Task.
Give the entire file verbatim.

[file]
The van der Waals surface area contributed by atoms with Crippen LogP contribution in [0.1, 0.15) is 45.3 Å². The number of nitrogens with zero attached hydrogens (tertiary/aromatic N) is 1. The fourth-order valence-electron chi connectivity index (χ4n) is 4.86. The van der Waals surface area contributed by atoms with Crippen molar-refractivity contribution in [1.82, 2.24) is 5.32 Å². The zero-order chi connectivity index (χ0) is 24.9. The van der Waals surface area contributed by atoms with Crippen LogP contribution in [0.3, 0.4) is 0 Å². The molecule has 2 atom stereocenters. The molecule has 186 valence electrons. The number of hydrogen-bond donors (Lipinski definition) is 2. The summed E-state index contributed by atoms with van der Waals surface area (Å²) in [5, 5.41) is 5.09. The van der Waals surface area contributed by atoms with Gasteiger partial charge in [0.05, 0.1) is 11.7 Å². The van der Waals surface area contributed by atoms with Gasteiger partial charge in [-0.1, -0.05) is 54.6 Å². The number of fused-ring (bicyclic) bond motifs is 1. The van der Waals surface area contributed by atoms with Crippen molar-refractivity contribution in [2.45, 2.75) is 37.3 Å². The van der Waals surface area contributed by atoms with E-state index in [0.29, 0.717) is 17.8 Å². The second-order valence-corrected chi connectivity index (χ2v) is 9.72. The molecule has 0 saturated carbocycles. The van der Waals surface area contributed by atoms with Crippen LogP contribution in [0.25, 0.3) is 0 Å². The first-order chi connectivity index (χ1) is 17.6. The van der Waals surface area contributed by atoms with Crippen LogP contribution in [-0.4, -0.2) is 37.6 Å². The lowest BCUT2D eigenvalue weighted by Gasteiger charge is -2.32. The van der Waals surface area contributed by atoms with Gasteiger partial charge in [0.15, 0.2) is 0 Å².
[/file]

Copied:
The van der Waals surface area contributed by atoms with Crippen LogP contribution in [0.1, 0.15) is 45.3 Å². The number of nitrogens with zero attached hydrogens (tertiary/aromatic N) is 1. The fourth-order valence-electron chi connectivity index (χ4n) is 4.86. The van der Waals surface area contributed by atoms with Crippen molar-refractivity contribution in [1.82, 2.24) is 5.32 Å². The zero-order chi connectivity index (χ0) is 24.9. The van der Waals surface area contributed by atoms with Crippen LogP contribution in [0.3, 0.4) is 0 Å². The molecule has 2 atom stereocenters. The molecule has 186 valence electrons. The number of hydrogen-bond donors (Lipinski definition) is 2. The summed E-state index contributed by atoms with van der Waals surface area (Å²) in [5, 5.41) is 5.09. The van der Waals surface area contributed by atoms with Gasteiger partial charge in [0.05, 0.1) is 11.7 Å². The van der Waals surface area contributed by atoms with Gasteiger partial charge in [-0.1, -0.05) is 54.6 Å². The number of fused-ring (bicyclic) bond motifs is 1. The van der Waals surface area contributed by atoms with Crippen molar-refractivity contribution in [2.45, 2.75) is 37.3 Å². The van der Waals surface area contributed by atoms with E-state index in [0.29, 0.717) is 17.8 Å². The second-order valence-corrected chi connectivity index (χ2v) is 9.72. The molecule has 0 saturated carbocycles. The van der Waals surface area contributed by atoms with Crippen LogP contribution in [0.25, 0.3) is 0 Å². The first-order chi connectivity index (χ1) is 17.6. The van der Waals surface area contributed by atoms with Crippen LogP contribution in [-0.4, -0.2) is 37.6 Å². The lowest BCUT2D eigenvalue weighted by Gasteiger charge is -2.32. The van der Waals surface area contributed by atoms with Gasteiger partial charge in [0.15, 0.2) is 0 Å².